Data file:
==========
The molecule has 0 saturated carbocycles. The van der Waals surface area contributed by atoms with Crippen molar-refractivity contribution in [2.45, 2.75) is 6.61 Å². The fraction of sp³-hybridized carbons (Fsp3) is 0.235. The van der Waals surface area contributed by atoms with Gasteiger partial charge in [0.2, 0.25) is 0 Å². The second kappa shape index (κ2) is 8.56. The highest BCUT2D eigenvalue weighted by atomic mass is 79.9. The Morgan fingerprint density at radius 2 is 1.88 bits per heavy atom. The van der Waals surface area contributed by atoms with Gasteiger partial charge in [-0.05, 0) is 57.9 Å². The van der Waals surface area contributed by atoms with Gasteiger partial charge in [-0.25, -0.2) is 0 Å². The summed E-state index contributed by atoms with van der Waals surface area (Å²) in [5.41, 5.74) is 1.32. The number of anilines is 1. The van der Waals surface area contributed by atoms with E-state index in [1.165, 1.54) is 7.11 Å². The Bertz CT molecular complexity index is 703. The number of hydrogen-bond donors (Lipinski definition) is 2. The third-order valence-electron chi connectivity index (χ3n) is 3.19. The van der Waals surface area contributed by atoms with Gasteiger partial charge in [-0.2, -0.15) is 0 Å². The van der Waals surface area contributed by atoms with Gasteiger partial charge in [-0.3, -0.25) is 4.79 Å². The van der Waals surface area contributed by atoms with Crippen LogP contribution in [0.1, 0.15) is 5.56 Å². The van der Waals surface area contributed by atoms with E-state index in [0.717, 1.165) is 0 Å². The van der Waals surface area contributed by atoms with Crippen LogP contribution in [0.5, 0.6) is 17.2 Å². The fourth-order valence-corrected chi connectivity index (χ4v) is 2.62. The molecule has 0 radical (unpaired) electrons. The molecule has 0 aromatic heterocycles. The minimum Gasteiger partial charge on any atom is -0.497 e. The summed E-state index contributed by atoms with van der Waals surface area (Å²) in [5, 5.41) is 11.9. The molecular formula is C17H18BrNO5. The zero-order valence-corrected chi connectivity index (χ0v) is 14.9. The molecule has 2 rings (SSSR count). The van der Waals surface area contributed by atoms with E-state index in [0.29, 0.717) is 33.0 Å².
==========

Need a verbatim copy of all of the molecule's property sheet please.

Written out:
The molecule has 0 saturated carbocycles. The van der Waals surface area contributed by atoms with Crippen molar-refractivity contribution in [2.45, 2.75) is 6.61 Å². The fraction of sp³-hybridized carbons (Fsp3) is 0.235. The van der Waals surface area contributed by atoms with Gasteiger partial charge in [0.2, 0.25) is 0 Å². The second kappa shape index (κ2) is 8.56. The highest BCUT2D eigenvalue weighted by atomic mass is 79.9. The Morgan fingerprint density at radius 2 is 1.88 bits per heavy atom. The van der Waals surface area contributed by atoms with Gasteiger partial charge in [-0.05, 0) is 57.9 Å². The van der Waals surface area contributed by atoms with Gasteiger partial charge in [-0.25, -0.2) is 0 Å². The summed E-state index contributed by atoms with van der Waals surface area (Å²) in [5.41, 5.74) is 1.32. The number of anilines is 1. The van der Waals surface area contributed by atoms with E-state index in [1.165, 1.54) is 7.11 Å². The Bertz CT molecular complexity index is 703. The number of hydrogen-bond donors (Lipinski definition) is 2. The third-order valence-electron chi connectivity index (χ3n) is 3.19. The van der Waals surface area contributed by atoms with Gasteiger partial charge in [-0.2, -0.15) is 0 Å². The van der Waals surface area contributed by atoms with Gasteiger partial charge in [-0.3, -0.25) is 4.79 Å². The van der Waals surface area contributed by atoms with Crippen LogP contribution in [0.1, 0.15) is 5.56 Å². The van der Waals surface area contributed by atoms with E-state index in [0.717, 1.165) is 0 Å². The van der Waals surface area contributed by atoms with Crippen LogP contribution in [0.5, 0.6) is 17.2 Å². The fourth-order valence-corrected chi connectivity index (χ4v) is 2.62. The molecule has 0 radical (unpaired) electrons. The molecule has 0 aromatic heterocycles. The minimum Gasteiger partial charge on any atom is -0.497 e. The summed E-state index contributed by atoms with van der Waals surface area (Å²) in [5, 5.41) is 11.9. The molecular formula is C17H18BrNO5. The zero-order valence-corrected chi connectivity index (χ0v) is 14.9. The molecule has 2 rings (SSSR count). The van der Waals surface area contributed by atoms with E-state index in [0.29, 0.717) is 33.0 Å².